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New assessor system to take effect in 2010

One-assessor amendment wins big statewide and in New Orleans

Wednesday, November 08, 2006

By Gordon Russell, Staff writer

In a landmark vote that will radically remake one of the oldest and most entrenched institutions in local politics, New Orleanians overwhelmingly approved an amendment to the state Constitution to reduce the number of assessors in the city from seven to one.
 
The dismantling of the system, which dates to the mid-1800s, is the latest and most visible in a string of post-Katrina efforts aimed at overhauling the city's antiquated political machinery.

For ratification, the measure had to be approved in New Orleans and statewide. It cleared both hurdles easily, with 78 percent of voters statewide and 68 percent of New Orleans voters approving the measure.

Turnout in Tuesday's election ran about as predicted, with about 31 percent of Louisiana's 2.8 million registered voters casting ballots statewide. In New Orleans, about 24 percent of the city's 297,173 registered voters went to the polls.

The approval of Amendment 7 came after decades of preaching by good-government groups, which have said the city's unique, balkanized system of property appraisal is unfair and wasteful. Though consolidating the city's assessors into a single office had been debated for years, Tuesday's vote marked the first opportunity for Orleans Parish residents to cast ballots on the matter.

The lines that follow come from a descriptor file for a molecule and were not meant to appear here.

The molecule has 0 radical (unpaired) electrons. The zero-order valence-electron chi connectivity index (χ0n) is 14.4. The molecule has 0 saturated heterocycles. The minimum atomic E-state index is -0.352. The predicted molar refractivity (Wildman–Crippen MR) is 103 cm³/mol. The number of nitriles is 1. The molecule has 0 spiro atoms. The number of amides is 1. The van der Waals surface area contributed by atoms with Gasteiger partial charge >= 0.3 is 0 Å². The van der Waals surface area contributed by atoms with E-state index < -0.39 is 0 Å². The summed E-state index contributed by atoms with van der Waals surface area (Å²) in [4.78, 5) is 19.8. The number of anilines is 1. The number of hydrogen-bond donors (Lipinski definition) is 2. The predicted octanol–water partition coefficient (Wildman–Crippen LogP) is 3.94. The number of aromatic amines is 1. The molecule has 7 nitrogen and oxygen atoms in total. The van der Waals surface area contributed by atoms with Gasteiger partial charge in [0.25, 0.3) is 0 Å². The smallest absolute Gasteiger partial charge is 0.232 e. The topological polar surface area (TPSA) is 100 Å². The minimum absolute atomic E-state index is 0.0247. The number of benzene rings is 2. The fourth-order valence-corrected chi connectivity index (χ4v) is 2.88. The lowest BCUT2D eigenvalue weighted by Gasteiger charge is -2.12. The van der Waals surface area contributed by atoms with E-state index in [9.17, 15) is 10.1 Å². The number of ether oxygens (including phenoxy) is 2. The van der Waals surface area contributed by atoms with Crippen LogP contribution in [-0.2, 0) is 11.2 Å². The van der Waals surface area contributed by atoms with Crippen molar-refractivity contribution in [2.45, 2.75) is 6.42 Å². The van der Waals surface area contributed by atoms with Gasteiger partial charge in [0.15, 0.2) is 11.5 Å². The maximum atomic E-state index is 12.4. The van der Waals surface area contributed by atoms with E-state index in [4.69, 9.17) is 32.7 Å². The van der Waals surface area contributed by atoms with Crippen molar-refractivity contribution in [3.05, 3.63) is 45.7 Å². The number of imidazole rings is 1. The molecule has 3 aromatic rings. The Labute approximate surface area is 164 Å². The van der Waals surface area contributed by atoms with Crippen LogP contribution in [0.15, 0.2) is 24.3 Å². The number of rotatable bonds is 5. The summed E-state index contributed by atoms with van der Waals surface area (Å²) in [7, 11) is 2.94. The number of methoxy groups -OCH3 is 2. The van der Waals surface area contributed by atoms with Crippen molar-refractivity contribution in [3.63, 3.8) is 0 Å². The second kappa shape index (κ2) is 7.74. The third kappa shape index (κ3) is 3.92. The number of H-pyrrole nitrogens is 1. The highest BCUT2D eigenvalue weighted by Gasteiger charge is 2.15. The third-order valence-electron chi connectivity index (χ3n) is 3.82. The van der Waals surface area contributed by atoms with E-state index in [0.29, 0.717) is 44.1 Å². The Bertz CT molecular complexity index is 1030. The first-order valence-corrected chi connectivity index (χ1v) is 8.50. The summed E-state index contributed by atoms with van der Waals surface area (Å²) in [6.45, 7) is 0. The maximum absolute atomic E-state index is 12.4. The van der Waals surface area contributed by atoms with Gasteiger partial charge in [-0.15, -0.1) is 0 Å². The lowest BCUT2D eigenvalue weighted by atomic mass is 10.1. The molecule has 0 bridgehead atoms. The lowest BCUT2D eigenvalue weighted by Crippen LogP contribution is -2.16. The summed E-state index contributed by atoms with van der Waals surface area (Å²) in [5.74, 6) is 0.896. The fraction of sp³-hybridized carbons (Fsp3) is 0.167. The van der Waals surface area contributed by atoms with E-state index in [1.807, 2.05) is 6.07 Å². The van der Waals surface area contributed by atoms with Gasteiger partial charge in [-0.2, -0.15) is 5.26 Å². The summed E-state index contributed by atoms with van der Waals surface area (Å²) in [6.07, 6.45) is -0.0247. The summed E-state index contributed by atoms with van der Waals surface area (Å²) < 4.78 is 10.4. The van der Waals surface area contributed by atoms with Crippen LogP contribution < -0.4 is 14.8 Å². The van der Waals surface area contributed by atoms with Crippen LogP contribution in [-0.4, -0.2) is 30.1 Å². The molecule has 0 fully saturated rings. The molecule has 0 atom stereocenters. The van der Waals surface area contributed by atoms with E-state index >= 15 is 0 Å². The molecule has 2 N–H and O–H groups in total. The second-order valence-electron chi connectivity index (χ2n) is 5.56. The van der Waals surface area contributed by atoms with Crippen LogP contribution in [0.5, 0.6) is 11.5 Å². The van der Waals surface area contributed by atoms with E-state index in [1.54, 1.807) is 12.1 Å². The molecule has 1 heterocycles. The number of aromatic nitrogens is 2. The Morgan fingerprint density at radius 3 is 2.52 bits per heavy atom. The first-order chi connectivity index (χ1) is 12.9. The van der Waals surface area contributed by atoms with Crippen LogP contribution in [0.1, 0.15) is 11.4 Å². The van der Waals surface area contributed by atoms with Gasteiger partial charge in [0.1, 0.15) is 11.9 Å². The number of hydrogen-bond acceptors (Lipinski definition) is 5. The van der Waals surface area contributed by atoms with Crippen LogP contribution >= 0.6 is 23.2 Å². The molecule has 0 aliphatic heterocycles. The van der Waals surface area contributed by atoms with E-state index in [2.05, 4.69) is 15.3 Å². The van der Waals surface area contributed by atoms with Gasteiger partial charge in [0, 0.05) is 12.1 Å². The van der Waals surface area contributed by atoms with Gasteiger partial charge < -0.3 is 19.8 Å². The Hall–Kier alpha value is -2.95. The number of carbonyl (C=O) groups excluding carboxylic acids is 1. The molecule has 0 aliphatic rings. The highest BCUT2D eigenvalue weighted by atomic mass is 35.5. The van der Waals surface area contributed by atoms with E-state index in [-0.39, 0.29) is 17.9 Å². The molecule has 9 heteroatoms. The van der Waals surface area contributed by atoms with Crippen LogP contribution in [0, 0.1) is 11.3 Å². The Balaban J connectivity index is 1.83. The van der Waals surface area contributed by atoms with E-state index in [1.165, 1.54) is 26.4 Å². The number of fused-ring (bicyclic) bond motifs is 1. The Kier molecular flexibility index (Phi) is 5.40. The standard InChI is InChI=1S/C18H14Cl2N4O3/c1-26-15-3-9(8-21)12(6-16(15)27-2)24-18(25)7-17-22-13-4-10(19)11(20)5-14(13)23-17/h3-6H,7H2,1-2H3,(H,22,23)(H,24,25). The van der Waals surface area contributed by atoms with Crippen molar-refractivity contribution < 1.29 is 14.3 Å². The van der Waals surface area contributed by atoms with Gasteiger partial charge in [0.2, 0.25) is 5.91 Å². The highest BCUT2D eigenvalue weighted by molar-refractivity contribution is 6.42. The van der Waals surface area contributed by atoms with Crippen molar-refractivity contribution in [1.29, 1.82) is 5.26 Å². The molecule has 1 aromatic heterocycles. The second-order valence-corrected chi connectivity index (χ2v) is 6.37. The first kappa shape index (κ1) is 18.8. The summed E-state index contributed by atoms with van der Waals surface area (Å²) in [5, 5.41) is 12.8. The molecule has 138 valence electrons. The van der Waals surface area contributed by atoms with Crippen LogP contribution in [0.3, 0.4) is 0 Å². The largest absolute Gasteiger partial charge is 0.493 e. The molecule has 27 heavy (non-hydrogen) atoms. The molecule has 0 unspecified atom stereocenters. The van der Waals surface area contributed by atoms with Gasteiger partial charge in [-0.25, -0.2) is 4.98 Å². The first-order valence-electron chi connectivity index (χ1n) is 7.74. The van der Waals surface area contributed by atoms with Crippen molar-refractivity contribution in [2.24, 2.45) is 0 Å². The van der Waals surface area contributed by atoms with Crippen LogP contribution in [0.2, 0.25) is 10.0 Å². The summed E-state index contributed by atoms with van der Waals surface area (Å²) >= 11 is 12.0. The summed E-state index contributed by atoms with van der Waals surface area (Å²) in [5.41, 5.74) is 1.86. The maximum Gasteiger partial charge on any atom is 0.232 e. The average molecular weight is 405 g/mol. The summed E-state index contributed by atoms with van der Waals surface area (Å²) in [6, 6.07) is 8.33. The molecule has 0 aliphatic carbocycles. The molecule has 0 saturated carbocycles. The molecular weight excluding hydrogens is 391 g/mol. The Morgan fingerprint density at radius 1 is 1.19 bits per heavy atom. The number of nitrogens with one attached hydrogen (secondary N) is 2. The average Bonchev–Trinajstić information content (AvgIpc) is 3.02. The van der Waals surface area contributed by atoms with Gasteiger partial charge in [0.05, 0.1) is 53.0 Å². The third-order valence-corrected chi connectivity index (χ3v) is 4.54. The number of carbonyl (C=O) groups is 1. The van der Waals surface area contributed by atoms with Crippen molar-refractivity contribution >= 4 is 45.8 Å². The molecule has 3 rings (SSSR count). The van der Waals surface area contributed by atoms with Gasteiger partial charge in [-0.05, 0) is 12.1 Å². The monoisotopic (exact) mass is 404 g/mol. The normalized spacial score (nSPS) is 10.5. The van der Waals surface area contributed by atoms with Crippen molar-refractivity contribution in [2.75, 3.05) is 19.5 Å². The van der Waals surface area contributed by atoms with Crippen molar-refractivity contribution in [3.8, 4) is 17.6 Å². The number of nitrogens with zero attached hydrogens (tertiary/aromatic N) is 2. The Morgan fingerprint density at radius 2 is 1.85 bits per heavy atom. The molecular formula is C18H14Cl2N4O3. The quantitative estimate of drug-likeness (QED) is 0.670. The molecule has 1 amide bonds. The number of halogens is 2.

Proponents of the change, led by Citizens for 1 Greater New Orleans, a grass-roots group that sprung up after Katrina to advocate levee board mergers, were ebullient in victory.

"This is the power of the people over the politics of the past," said Ruthie Frierson, the group's founder. "We're coming together. . . . When we look at the vote tonight, to see people coming together -- across racial divides, across economic lines -- means everything."

Frierson added that the vote should be noted by members of Congress, too, some of whom have been critical of New Orleans and its reputation for corruption.

"The nation has been looking for a clear message that we're willing to take responsibility for our recovery," Frierson said. "With levee reform and now this, I think we're sending a clear message."

Mayor Ray Nagin said he believes the change will result in savings to taxpayers as well as fairer assessments.

"It's a tremendous positive sign for the city," said Nagin, who shined a light on assessments by allowing an aide to post the tax rolls online in 2003. "It's something we should have done a long time ago."

The incumbent assessors and their supporters, who portrayed themselves as representatives of the little guy in a fight with the city's business elite, were reflective in defeat.

Third District Assessor Erroll Williams, a leading opponent of the amendment, called the vote "the will of the people" and said he and his colleagues would continue efforts to modernize the tax rolls as they serve out their terms.

The assessors will remain in office until 2010, when New Orleans voters will elect a single assessor for the entire city. Williams said it's possible he'll run for the position.

"I sort of expected it," Williams said of Tuesday's result. "In a campaign, if you can't match your opponent's message dollar for dollar, that happens. We might have been outspent four to one. But the people who voted heard both sides of the issue, and they voted for what they think is best for the future of the city."


Disaster changes attitudes


After Hurricane Katrina, efforts to transform the most hidebound elements of the region's political structure, long discussed in studies and on editorial pages, gained unprecedented steam.

On Sept. 30, voters across the state approved a measure to consolidate the area's Byzantine network of levee boards charged with protecting southeast Louisiana from floods. The Legislature, meanwhile, passed laws merging duplicative offices in New Orleans long viewed as political fiefdoms: dual sheriff's offices and clerks of court, for instance.